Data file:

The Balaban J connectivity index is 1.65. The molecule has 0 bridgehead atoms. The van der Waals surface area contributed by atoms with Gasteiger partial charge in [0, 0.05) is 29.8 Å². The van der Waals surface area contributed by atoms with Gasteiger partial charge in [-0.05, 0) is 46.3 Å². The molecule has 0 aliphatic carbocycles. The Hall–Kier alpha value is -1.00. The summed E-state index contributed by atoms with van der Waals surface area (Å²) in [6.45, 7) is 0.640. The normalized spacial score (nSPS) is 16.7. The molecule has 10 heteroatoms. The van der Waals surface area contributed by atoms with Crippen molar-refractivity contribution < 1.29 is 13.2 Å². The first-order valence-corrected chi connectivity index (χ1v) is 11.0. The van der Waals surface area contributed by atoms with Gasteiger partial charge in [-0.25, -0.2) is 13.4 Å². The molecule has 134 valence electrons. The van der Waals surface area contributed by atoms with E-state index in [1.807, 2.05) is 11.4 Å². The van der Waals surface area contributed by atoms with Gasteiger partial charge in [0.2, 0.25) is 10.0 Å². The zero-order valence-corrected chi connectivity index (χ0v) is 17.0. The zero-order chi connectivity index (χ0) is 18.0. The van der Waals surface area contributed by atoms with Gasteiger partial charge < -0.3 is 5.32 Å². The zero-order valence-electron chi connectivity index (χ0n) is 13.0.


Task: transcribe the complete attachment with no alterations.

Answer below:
The Balaban J connectivity index is 1.65. The molecule has 0 bridgehead atoms. The van der Waals surface area contributed by atoms with Gasteiger partial charge in [0, 0.05) is 29.8 Å². The van der Waals surface area contributed by atoms with Gasteiger partial charge in [-0.05, 0) is 46.3 Å². The molecule has 0 aliphatic carbocycles. The Hall–Kier alpha value is -1.00. The summed E-state index contributed by atoms with van der Waals surface area (Å²) in [6.45, 7) is 0.640. The normalized spacial score (nSPS) is 16.7. The molecule has 10 heteroatoms. The van der Waals surface area contributed by atoms with Crippen molar-refractivity contribution < 1.29 is 13.2 Å². The first-order valence-corrected chi connectivity index (χ1v) is 11.0. The van der Waals surface area contributed by atoms with Gasteiger partial charge in [-0.25, -0.2) is 13.4 Å². The molecule has 134 valence electrons. The van der Waals surface area contributed by atoms with E-state index in [1.807, 2.05) is 11.4 Å². The van der Waals surface area contributed by atoms with Gasteiger partial charge in [0.2, 0.25) is 10.0 Å². The zero-order valence-corrected chi connectivity index (χ0v) is 17.0. The zero-order chi connectivity index (χ0) is 18.0. The van der Waals surface area contributed by atoms with Gasteiger partial charge < -0.3 is 5.32 Å². The zero-order valence-electron chi connectivity index (χ0n) is 13.0.